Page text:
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The main similarity between Ukraine and Syria is that they are both relatively recently created nations, with boundaries drawn by fiat rather than evolving naturally, and thus containing many different and often radically incompatible groups. The crises both are currently undergoing are in part due to their fissiparous nature and in part due to outside interference.
The current crisis in Syria is in a large part due to an endogenous civil war, caused by other groups rebelling against Assad, a dictator from the minority Alawite Muslim group. The current state of civil war is due in part not just to a desire to overthrow a brutal dictatorship but to the rebel factions having different goals and often fighting against each other as well as the regime, meaning that there is no easy replacement for the current regime. Complicating the situation is that outside powers are supporting multiple factions, something that may prolong the crisis.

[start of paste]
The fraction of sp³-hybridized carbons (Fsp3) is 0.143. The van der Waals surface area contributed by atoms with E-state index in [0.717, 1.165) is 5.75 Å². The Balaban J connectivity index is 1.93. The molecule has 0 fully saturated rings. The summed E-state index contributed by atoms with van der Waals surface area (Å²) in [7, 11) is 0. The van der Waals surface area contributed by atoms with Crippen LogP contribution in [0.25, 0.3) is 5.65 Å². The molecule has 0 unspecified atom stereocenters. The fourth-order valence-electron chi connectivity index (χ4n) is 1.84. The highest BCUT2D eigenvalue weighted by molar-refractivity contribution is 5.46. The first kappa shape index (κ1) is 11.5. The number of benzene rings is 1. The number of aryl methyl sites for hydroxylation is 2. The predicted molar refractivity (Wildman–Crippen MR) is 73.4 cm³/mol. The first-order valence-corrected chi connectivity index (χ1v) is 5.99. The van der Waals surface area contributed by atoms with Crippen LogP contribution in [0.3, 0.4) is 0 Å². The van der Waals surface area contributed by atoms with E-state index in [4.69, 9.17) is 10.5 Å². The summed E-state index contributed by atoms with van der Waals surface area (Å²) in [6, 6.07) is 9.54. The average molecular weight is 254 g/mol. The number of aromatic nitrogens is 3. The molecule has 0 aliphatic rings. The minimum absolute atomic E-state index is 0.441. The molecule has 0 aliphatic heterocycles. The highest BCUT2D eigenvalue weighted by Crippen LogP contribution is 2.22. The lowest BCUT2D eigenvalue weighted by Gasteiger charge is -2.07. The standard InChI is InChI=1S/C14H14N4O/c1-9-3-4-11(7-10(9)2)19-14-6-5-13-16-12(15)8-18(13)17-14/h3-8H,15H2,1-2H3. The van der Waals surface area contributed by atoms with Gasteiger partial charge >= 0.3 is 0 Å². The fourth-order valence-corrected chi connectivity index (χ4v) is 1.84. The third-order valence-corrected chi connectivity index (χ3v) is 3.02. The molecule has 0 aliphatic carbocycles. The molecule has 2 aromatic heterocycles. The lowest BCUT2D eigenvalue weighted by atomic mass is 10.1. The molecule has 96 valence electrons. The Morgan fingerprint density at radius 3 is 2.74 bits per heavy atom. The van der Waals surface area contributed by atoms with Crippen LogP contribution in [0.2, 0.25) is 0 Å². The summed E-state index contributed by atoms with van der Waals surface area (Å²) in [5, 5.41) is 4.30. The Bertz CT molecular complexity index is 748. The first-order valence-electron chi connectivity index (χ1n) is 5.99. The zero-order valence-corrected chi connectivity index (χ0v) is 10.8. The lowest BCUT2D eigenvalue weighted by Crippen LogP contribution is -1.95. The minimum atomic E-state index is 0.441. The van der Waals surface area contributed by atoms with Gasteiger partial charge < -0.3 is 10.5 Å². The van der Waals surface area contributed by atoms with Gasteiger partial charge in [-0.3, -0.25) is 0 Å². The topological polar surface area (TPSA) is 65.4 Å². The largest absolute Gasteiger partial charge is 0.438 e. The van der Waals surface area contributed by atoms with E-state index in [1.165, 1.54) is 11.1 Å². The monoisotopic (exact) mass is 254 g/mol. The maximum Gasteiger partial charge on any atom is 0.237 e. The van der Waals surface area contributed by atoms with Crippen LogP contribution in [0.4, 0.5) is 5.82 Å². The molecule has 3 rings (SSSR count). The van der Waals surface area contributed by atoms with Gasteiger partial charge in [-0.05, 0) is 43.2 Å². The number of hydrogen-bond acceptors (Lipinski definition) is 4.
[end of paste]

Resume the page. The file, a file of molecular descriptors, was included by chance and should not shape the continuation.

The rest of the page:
In Ukraine, there is a similar issue of artificial national boundaries, with many areas in the eastern Ukraine speaking primarily Russian and western Ukraine speaking Ukrainian. The current crisis has been prompted by the Ukrainian government, centered in Kiev, moving to closer ties with the EU and Russia responding by invading eastern Ukraine and annexing Crimea. The situation differs from that of Syria in that there are only two major factions involved, and that the aggressiveness of Russia rather than an internal rebellion is the main obstacle to resolution.
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